The Incorporation of Weavers, Fullers and Shearmen


More than six centuries ago a group of merchants came together to promote their trade in woollen cloth in the City of Exeter. As their guild and fellowship grew, they made philanthropy part of the plan. This website tells their remarkable and continuing story.

The Incorporation of Weavers, Fullers and Shearmen has evolved from a trade association into a charitable body, historical presence in Exeter and venue to be enjoyed. We are a fellowship and now we attract people from all trades and professions, people who ask what they might do for the guild and find companionship in serving others. 

Our members join us from all walks for life and come together to support causes they believe in particularly helping young people into trades, to share their expertise, and to build on centuries of experience of charitable giving.

The Guild and Incorporation have existed in Exeter for nearly 600 years and have occupied Tuckers Hall since 1471. Both the Incorporation and the Hall have a remarkable story with a glorious and continuous history.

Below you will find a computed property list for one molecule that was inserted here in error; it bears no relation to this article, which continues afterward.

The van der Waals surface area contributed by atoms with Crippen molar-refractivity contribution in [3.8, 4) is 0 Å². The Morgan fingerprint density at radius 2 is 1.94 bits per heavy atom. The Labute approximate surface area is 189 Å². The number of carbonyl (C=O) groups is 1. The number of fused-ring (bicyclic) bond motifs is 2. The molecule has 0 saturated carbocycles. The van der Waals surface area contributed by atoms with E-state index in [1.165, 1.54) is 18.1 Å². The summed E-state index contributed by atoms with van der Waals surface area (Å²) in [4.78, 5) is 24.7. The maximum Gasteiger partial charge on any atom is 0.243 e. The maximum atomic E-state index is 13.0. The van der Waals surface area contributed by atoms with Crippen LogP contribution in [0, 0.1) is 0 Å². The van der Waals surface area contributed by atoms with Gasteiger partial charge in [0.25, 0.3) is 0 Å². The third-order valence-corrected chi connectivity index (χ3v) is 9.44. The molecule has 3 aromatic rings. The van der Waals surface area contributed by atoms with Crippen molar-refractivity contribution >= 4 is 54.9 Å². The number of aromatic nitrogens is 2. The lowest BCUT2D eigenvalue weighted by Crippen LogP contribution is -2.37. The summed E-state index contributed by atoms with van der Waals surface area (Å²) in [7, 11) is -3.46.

Master The Incorporation of Weavers, Fullers & Shearmen, 2021

Our priority is providing significant opportunities to individual young people in Exeter.

The Incorporation of Weavers, Fullers and Shearmen


Tuckers Hall was built and has been owned by the Guild of Weavers, Tuckers and Shearmen since 1471, but the earliest record of a Guild of Clothworkers in Exeter is 1459, when a dispute with the Cordwainers as to antiquity and precedence is recorded.        

In 1471 the Exeter Guild of Weavers, Fullers and Shearmen was given a plot of land on Fore Street by William and Cecilia Bowden. The Bowdens’ gift lay half way between the city’s historic centre and its manufacturing district.

The Guild regulated the woollen cloth trade in Exeter, which made the city wealthy and a centre for international trade. 

The woollen cloth trade thrived from the 1430s until the end of the 18th century, at times making Exeter the third richest city in the country.

From 1459-2011 the Hall has been constantly renovated, repurposed and even confiscated by a monarch. 

In 1931 the modern world came to Tuckers Hall with the introduction of electricity. Part of the old world was re-discovered when medieval wall paintings were found hidden beneath the oak panelling of the upper chamber.

Today we’re a thriving fellowship, place to visit, hire and talk to about charitable giving. 

Our 400th anniversary by Royal Charter granted by King James I

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